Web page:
According to the National Center for Education Statistics (NCES), 47 million people living in the United States spoke a language other than English at home in 2000, representing approximately 18% of the total U.S. population (NCES, 2004). It is expected that these demographics will continue to change, and minorities will become the majority by 2030 (U.S. Census Bureau, 2009). Of special interest is the fact that the population of English language learners (ELLs), especially those who are learning English in K-12 school settings, will continue to grow (Chang, 2008). According to an "Issue Brief" by the American Youth Policy Forum (AYPF), about 20% of students were identified as an ELL in 2007, and a quarter of those students have difficulty with English (AYPF, 2009). A recent report from the Census Bureau (2009) suggests that one in every four children under the age of 5 in the United States is currently being raised in a home where a language other than English is being spoken. The major concern of educators who work with ELLs is that these children face many difficulties when entering the U.S. public education system. More specifically, these children tend to fall behind their mainstream counterparts in science, reading, and mathematics (NCES, 2003; U.S. Department of Education, 2001). A vast amount of research conducted in the area identifies several factors associated with ELL underachievement (Capps et al., 2006; Chang, 2008). For instance, sociolinguists have confirmed that ELLs experience difficulties learning a new language and a new set of cultural norms, resulting in poor academic performance (Teranishi, 2004). Mathematics is one of the critical areas in which ELLs have language-associated learning difficulties (Lee & Jung, 2004; Veel, 1999).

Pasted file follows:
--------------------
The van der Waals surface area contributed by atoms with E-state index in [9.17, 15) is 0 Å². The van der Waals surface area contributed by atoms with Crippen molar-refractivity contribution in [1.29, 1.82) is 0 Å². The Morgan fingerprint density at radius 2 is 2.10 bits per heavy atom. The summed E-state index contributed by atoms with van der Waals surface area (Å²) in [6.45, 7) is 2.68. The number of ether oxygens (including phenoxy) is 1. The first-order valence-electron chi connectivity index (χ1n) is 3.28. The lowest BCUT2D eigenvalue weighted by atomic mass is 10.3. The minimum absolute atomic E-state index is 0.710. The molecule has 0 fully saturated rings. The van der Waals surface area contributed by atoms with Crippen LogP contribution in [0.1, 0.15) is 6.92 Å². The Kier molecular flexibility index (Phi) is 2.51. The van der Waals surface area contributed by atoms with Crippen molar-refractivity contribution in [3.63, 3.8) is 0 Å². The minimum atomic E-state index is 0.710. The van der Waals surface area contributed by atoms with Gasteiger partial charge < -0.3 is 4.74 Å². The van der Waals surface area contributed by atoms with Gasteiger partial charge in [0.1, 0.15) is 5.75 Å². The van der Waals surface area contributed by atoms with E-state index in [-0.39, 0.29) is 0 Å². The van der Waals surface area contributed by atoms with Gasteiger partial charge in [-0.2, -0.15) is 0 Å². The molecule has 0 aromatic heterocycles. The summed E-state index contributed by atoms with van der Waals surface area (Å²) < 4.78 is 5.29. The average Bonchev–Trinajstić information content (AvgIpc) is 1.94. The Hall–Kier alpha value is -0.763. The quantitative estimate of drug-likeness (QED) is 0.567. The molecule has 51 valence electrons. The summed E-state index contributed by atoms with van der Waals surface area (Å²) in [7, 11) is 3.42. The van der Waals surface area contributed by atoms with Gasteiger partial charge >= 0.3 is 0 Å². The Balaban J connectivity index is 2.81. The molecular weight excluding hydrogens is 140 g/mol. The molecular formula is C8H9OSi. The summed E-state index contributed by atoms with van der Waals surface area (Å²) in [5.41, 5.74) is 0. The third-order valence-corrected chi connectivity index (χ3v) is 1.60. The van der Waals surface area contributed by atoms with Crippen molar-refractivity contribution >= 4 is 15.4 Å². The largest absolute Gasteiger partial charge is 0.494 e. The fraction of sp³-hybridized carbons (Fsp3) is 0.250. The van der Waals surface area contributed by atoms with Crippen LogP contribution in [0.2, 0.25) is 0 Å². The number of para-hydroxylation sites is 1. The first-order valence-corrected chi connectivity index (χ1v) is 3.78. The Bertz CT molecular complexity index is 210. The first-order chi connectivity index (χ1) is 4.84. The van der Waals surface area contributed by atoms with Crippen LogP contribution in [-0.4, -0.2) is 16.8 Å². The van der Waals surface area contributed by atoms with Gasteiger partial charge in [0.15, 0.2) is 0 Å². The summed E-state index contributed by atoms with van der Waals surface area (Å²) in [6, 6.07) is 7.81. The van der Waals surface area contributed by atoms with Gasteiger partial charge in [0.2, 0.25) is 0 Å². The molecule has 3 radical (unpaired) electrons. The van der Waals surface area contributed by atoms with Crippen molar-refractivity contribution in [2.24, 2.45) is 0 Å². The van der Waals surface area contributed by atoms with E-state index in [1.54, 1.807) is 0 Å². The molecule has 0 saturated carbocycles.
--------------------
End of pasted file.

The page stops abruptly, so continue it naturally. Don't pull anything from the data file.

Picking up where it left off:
Early Childhood Education